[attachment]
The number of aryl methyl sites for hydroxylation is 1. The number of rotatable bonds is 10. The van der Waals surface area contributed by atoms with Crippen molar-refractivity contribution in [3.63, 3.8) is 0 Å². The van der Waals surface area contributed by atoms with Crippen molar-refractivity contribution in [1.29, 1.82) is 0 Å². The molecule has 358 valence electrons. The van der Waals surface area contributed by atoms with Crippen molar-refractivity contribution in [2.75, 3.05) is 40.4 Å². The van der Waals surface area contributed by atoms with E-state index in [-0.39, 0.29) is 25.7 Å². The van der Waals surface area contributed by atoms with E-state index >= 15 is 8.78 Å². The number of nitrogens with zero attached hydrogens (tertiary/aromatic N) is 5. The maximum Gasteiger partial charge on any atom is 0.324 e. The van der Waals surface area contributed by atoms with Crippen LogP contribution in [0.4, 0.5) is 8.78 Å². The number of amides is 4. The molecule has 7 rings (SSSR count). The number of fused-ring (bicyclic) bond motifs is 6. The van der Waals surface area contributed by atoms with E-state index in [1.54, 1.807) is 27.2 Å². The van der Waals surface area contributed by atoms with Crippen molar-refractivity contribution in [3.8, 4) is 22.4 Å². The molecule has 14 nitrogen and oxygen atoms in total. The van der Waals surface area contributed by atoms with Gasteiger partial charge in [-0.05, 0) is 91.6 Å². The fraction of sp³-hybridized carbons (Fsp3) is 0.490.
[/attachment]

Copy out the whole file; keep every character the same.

The number of aryl methyl sites for hydroxylation is 1. The number of rotatable bonds is 10. The van der Waals surface area contributed by atoms with Crippen molar-refractivity contribution in [3.63, 3.8) is 0 Å². The van der Waals surface area contributed by atoms with Crippen molar-refractivity contribution in [1.29, 1.82) is 0 Å². The molecule has 358 valence electrons. The van der Waals surface area contributed by atoms with Crippen molar-refractivity contribution in [2.75, 3.05) is 40.4 Å². The van der Waals surface area contributed by atoms with E-state index in [-0.39, 0.29) is 25.7 Å². The van der Waals surface area contributed by atoms with E-state index >= 15 is 8.78 Å². The number of nitrogens with zero attached hydrogens (tertiary/aromatic N) is 5. The maximum Gasteiger partial charge on any atom is 0.324 e. The van der Waals surface area contributed by atoms with Crippen LogP contribution in [0.4, 0.5) is 8.78 Å². The number of amides is 4. The molecule has 7 rings (SSSR count). The number of fused-ring (bicyclic) bond motifs is 6. The van der Waals surface area contributed by atoms with E-state index in [1.54, 1.807) is 27.2 Å². The van der Waals surface area contributed by atoms with Crippen molar-refractivity contribution in [3.8, 4) is 22.4 Å². The molecule has 14 nitrogen and oxygen atoms in total. The van der Waals surface area contributed by atoms with Gasteiger partial charge in [-0.05, 0) is 91.6 Å². The fraction of sp³-hybridized carbons (Fsp3) is 0.490.